The tipping point that we are now talking about is the change of that culture, and the acceptance of what otherwise has been accepted as a way of life.
We thank and appreciate the #MeToo movement for using its own unique agency to help highlight many of the issues that you who are grassroots activists have been working on. Because grassroots activism does not attract the same level of media attention, it has not been possible to get the same visibility as people in Hollywood have. The important thing is to appropriate that visibility for the rest of the women. What we have tried to do, and continue to do, is to forge a united front with the women in that space, so that their victory will also be your victory, and your victory theirs.
Our stance is that gender-based violence is one of the truly universal phenomena that affect every country. Every woman—whether a queen, a CEO, a student, a grandmother, an activist—becomes equal when a perpetrator finds any one of us. Because the pain is the same, the violation is the same, the dehumanization is the same. And therefore, it is important that we look at this as one of the bonds of sisterhood that we must win on together, and win for every woman, everywhere in the world.
Scale matters. One thing that I know for sure; in every country where we have seen a very dedicated fight to end violence against women, it has been because civil society has had the space and the support to lead on it. And in countries where governments do not support effectively the fight to end violence against women, civil society continues to fight. They fight with everything they have. They stay the course. They risk their lives.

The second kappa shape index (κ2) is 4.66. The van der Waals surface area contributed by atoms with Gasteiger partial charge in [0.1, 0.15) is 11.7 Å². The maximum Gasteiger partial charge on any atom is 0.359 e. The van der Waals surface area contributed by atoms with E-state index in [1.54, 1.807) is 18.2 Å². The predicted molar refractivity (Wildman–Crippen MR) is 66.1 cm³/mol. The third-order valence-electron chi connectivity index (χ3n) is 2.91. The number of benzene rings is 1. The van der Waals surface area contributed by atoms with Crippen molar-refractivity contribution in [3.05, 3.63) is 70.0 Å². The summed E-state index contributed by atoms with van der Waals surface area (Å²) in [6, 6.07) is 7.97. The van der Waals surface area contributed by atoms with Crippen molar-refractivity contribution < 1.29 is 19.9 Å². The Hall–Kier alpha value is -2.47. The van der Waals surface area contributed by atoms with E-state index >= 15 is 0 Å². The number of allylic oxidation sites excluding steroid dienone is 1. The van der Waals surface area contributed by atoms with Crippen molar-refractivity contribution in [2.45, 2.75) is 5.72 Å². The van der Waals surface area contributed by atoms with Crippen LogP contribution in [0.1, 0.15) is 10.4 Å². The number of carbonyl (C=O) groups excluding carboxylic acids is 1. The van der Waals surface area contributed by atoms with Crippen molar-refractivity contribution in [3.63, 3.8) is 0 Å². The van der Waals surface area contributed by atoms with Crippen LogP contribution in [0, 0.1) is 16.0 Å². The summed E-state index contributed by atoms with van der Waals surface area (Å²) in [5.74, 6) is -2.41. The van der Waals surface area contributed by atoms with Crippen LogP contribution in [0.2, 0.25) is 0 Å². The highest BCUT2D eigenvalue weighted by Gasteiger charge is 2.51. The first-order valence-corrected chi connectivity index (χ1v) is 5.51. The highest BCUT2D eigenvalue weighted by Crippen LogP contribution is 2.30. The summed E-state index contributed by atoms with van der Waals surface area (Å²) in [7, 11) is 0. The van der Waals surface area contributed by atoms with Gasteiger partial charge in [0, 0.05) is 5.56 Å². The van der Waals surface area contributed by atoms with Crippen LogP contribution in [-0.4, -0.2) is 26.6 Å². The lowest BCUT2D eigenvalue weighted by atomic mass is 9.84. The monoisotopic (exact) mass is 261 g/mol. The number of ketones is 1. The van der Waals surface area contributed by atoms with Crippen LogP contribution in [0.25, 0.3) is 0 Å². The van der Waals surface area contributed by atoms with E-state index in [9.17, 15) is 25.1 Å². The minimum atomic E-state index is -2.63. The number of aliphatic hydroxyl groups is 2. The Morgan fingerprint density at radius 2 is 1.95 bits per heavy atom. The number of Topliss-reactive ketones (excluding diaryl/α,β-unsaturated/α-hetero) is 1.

And when governments come together to support civil society, when we institutions such as the UN as well as the EU come together, civil society thrives because it is able to demonstrate what it has been able to do and to scale up the many initiatives that we have undertaken in a small way.
So, everything comes together—in a combination of all these stakeholders who bring different strengths to the table.
In that way Spotlight gives us a new beginning, to learn from some of the mistakes of the past and some of the areas that we might not have shone the brightest light on. And we build on the rich experience that exists between us.
In our case, as UN Women, that includes the experience of the UN Trust Fund to End Violence against Women. Many of you are familiar with it, as the Fund works with civil society, and continues to be part of this Initiative, just as the work that has been done by UNFPA with civil society will continue to be part of this Initiative.
I am very optimistic that we have something here that we will build together. I have no illusion that we will not have challenges along the way. But I feel that because everyone will be within the tent, we will be able to solve the problems together, and we will be able to have the most significant impact.
I thank the colleagues from the EU for their vision, and I thank also our leadership in the UN for grasping this with both hands and making sure that it is put at the centre of the agenda for UN Reform as well as the 2030 Agenda for Sustainable Development.